Enacted in the wake of Watergate and the ensuing struggle over Congress's authority to access former-President Nixon's records, the Presidential Records Act "establish[es] the public ownership of records created by . . . presidents and their staffs in the course of discharging their official duties." H.R. Rep. No. 95-1487, 95th Cong. at 2 (1978). Although the PRA makes clear that the United States "retain[s] complete ownership, possession, and control of Presidential records," 44 U.S.C. § 2202, it also provides that the President, during his term in office, shall assume "exclusive[] responsib[ility] for custody, control, and access to such Presidential records," id. § 2203(f). The PRA sets out three basic requirements for the handling of presidential records during a president's tenure.

         First, the Act requires that records "shall, to the extent practicable, be categorized as Presidential records or personal records upon their creation or receipt and be filed separately." Id. § 2203(b). The PRA defines "[p]residential records" broadly to include all "documentary materials" "created or received by the President," his staff, and his advisors "in the course of conducting activities which relate to or have an effect upon the carrying out of the constitutional, statutory, or other official or ceremonial duties of the President." Id. § 2201(2).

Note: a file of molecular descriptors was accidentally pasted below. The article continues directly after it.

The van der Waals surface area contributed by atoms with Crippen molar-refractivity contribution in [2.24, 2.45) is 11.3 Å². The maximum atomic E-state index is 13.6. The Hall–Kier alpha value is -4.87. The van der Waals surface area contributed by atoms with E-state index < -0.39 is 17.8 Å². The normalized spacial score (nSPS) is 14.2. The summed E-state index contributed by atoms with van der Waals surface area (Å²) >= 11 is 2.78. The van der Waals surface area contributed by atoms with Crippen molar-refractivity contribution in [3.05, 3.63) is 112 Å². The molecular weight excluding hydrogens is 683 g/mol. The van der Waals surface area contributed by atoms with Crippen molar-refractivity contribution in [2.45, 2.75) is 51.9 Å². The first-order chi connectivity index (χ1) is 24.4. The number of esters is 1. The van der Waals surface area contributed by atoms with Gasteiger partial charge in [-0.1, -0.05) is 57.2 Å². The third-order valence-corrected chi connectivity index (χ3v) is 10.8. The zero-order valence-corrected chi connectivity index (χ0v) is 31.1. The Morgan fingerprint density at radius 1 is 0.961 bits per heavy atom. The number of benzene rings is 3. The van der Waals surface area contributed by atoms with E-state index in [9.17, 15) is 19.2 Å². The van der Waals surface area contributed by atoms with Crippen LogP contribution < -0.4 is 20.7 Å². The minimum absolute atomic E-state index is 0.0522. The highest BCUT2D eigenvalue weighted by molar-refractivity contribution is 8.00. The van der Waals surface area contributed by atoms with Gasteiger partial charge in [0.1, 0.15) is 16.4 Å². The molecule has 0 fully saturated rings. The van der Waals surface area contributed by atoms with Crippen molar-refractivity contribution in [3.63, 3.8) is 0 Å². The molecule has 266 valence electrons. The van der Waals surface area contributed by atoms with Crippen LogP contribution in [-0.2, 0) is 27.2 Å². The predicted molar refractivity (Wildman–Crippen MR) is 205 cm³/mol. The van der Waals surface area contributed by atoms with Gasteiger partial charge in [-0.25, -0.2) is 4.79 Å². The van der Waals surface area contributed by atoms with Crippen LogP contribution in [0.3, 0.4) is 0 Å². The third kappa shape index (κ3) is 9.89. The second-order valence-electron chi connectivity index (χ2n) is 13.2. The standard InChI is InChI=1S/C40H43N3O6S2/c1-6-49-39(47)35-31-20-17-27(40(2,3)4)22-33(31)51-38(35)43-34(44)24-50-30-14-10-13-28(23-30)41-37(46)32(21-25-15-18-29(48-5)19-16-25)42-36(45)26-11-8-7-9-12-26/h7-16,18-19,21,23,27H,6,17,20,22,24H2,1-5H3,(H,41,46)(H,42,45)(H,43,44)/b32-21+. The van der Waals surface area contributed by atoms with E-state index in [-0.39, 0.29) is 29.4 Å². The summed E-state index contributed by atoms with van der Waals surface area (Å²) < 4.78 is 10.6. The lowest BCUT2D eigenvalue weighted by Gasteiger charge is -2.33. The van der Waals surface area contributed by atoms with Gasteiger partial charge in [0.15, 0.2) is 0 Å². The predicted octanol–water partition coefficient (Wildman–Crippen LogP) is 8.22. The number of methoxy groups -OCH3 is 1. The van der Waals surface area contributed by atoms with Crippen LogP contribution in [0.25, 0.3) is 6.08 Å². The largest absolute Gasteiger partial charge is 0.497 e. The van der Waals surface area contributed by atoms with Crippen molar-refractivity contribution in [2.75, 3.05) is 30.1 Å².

Second, the statute regulates the disposal of presidential records. "[T]he President may dispose of . . . records . . . that no longer have administrative, historical, informational, or evidentiary value," but only after "obtain[ing] the views, in writing, of the Archivist." Id. § 2203(c). The Archivist may seek Congress's advice on the proposed disposal if he believes that doing so "is in the public interest." Id. § 2203(e). Disposal decisions matter because presidential records-if not previously discarded, that is-become available for public release several years after a president leaves office. See id. § 2204(b)(2) (providing that "[a]ny such record which does not contain [statutorily exempted] information" shall be publicly available pursuant to the relevant Freedom of Information Act (FOIA) provisions "5 years after the date on which the Archivist obtains custody of such record").